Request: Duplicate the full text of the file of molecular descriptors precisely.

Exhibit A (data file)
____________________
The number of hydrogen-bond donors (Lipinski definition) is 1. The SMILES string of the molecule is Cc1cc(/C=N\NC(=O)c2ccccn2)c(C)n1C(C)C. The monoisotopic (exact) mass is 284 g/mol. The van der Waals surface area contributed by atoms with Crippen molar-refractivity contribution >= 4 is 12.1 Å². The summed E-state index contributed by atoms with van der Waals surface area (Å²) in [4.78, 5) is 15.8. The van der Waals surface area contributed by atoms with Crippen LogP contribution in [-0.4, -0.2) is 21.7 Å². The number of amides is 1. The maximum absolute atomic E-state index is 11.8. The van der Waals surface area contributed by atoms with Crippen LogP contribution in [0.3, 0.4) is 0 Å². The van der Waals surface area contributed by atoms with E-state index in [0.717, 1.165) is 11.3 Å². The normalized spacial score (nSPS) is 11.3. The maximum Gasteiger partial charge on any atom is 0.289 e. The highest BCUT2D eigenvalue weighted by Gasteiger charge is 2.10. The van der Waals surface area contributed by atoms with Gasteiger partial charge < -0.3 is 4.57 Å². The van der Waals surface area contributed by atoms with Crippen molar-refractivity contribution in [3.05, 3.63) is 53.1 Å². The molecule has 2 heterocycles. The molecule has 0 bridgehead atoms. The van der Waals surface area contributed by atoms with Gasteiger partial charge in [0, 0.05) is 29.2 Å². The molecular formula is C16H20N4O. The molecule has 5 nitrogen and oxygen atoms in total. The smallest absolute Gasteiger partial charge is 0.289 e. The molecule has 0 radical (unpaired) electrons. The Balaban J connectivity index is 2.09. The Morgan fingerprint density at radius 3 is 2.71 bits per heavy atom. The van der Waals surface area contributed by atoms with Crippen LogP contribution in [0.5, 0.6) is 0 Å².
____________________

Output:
The number of hydrogen-bond donors (Lipinski definition) is 1. The SMILES string of the molecule is Cc1cc(/C=N\NC(=O)c2ccccn2)c(C)n1C(C)C. The monoisotopic (exact) mass is 284 g/mol. The van der Waals surface area contributed by atoms with Crippen molar-refractivity contribution >= 4 is 12.1 Å². The summed E-state index contributed by atoms with van der Waals surface area (Å²) in [4.78, 5) is 15.8. The van der Waals surface area contributed by atoms with Crippen LogP contribution in [-0.4, -0.2) is 21.7 Å². The number of amides is 1. The maximum absolute atomic E-state index is 11.8. The van der Waals surface area contributed by atoms with Crippen LogP contribution in [0.3, 0.4) is 0 Å². The van der Waals surface area contributed by atoms with E-state index in [0.717, 1.165) is 11.3 Å². The normalized spacial score (nSPS) is 11.3. The maximum Gasteiger partial charge on any atom is 0.289 e. The highest BCUT2D eigenvalue weighted by Gasteiger charge is 2.10. The van der Waals surface area contributed by atoms with Gasteiger partial charge < -0.3 is 4.57 Å². The van der Waals surface area contributed by atoms with Crippen molar-refractivity contribution in [3.05, 3.63) is 53.1 Å². The molecule has 2 heterocycles. The molecule has 0 bridgehead atoms. The van der Waals surface area contributed by atoms with Gasteiger partial charge in [0, 0.05) is 29.2 Å². The molecular formula is C16H20N4O. The molecule has 5 nitrogen and oxygen atoms in total. The smallest absolute Gasteiger partial charge is 0.289 e. The molecule has 0 radical (unpaired) electrons. The Balaban J connectivity index is 2.09. The Morgan fingerprint density at radius 3 is 2.71 bits per heavy atom. The van der Waals surface area contributed by atoms with Crippen LogP contribution in [0.5, 0.6) is 0 Å².